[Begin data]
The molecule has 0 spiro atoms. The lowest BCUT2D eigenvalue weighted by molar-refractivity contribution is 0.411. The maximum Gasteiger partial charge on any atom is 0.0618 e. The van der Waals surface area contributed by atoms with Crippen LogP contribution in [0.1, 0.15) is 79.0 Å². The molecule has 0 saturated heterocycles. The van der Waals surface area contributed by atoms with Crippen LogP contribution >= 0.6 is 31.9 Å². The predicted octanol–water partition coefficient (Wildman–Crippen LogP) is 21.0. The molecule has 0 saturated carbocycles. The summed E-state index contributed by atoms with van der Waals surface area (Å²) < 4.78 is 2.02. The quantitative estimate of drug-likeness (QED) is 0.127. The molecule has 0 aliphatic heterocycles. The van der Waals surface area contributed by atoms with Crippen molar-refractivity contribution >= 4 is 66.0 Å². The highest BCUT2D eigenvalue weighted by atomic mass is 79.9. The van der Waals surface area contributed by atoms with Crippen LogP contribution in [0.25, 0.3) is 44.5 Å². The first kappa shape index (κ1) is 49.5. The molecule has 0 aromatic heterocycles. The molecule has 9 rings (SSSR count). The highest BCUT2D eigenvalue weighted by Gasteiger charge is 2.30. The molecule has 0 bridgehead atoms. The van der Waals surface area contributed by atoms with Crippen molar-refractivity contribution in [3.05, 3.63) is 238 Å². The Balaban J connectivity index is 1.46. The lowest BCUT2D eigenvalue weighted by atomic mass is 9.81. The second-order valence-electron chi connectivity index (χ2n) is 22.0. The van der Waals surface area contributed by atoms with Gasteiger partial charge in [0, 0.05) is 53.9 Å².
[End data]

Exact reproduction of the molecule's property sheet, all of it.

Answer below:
The molecule has 0 spiro atoms. The lowest BCUT2D eigenvalue weighted by molar-refractivity contribution is 0.411. The maximum Gasteiger partial charge on any atom is 0.0618 e. The van der Waals surface area contributed by atoms with Crippen LogP contribution in [0.1, 0.15) is 79.0 Å². The molecule has 0 saturated heterocycles. The van der Waals surface area contributed by atoms with Crippen LogP contribution >= 0.6 is 31.9 Å². The predicted octanol–water partition coefficient (Wildman–Crippen LogP) is 21.0. The molecule has 0 saturated carbocycles. The summed E-state index contributed by atoms with van der Waals surface area (Å²) < 4.78 is 2.02. The quantitative estimate of drug-likeness (QED) is 0.127. The molecule has 0 aliphatic heterocycles. The van der Waals surface area contributed by atoms with Crippen molar-refractivity contribution >= 4 is 66.0 Å². The highest BCUT2D eigenvalue weighted by atomic mass is 79.9. The van der Waals surface area contributed by atoms with Crippen LogP contribution in [0.25, 0.3) is 44.5 Å². The first kappa shape index (κ1) is 49.5. The molecule has 0 aromatic heterocycles. The molecule has 9 rings (SSSR count). The highest BCUT2D eigenvalue weighted by Gasteiger charge is 2.30. The molecule has 0 bridgehead atoms. The van der Waals surface area contributed by atoms with Crippen molar-refractivity contribution in [3.05, 3.63) is 238 Å². The Balaban J connectivity index is 1.46. The lowest BCUT2D eigenvalue weighted by atomic mass is 9.81. The second-order valence-electron chi connectivity index (χ2n) is 22.0. The van der Waals surface area contributed by atoms with Gasteiger partial charge in [0, 0.05) is 53.9 Å².